by Carl Vine
- cello and orchestra
- Solo Instruments with Orchestra, Cello
- 2 (II=picc.).2(II=ca).2(II=bcl).2(II=cbsn) - 188.8.131.52 - timp - perc(2): glsp/xyl/bell tree/susp.finger cymbal/crash cymbals/bongo/low tom-tom/tam-t/BD - cel - harp - strings
Commissioned by Symphony Australia with support from the Australia Council for the Arts, for performance by the Sydney Symphony Orchestra
- First Performance
- 30.6.04: Concert Hall, Sydney Opera House, Sydney, NSW, Australia: Steven Isserlis/Sydney Symphony Orchestra/Jiří Bělohlávek
Score and parts for hire
Full score 0-571-57213-8 (fp), piano reduction and part 0-571-57214-6 (fp) on sale
- Programme Notes
Steven Isserlis is an impeccable performer. For the past decade he paid me the greatest honour by playing my little work Inner World, for cello and electronic accompaniment, countless times around the globe. The honour magnified when he first urged the creation of this concerto, which the Sydney Symphony Orchestra graciously accommodated into its commissioning schedule and concert season.
It is daunting to compare one's own work with past masterpieces, but also foolish not to seek inspiration from outstanding precedents. I remain in complete awe of the cello concertos by Robert Schumann and Edward Elgar. The first for its continuous, amazingly organic melodic development sustained over 23 minutes, and the second for its utterly compelling emotional architecture and beautifully balanced contrasts between soloist and orchestra. I hope to have replicated some part of these characteristics in my own humble effort.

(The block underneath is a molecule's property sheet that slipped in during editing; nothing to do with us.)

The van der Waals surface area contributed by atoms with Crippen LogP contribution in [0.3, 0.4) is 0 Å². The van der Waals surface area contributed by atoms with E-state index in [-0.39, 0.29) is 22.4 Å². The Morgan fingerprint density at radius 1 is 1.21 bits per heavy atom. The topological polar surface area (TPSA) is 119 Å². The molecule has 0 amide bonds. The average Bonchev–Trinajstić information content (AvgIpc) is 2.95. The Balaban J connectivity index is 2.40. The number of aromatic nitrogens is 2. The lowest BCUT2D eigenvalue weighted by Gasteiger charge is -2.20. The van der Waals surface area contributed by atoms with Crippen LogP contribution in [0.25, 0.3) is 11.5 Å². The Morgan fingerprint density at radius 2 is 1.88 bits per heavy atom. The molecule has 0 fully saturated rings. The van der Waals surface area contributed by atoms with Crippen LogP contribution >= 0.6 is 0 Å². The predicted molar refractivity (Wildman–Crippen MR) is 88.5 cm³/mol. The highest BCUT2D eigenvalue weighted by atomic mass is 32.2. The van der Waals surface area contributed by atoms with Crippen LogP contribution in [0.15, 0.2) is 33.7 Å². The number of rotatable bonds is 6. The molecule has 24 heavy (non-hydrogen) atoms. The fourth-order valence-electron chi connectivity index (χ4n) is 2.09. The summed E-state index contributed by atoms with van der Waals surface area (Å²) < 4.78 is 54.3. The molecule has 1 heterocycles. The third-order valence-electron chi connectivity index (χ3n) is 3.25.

The very notion of concerto now feels rooted in the romantic notion of the hero (instrumental soloist) facing an indomitable adversary (the orchestra). Certainly the successful merger of these two radically mismatched forces is a primary task of the concerto composer. My concerto begins with a dramatic statement of this mismatch (borrowing a little from Elgar), and the balance of the work might be seen as a quest for coalition.
The soloist continually introduces new melodic material that is appropriated by the orchestra. A slow chorale led by the cellist frames the central section. Unusually, the majority of this typical 'slow' movement is actually quite fast, with only the return to the chorale signifying its stately intent.
The third and final section opens with rapid woodwind figures answered by the cello. The cello quickly converts these into simple rising triplet scales that carry the work through to its finale. Just before the climax the cello reintroduces the slow chorale as the orchestra continues its relentless triplet motion.
Carl Vine, March 2004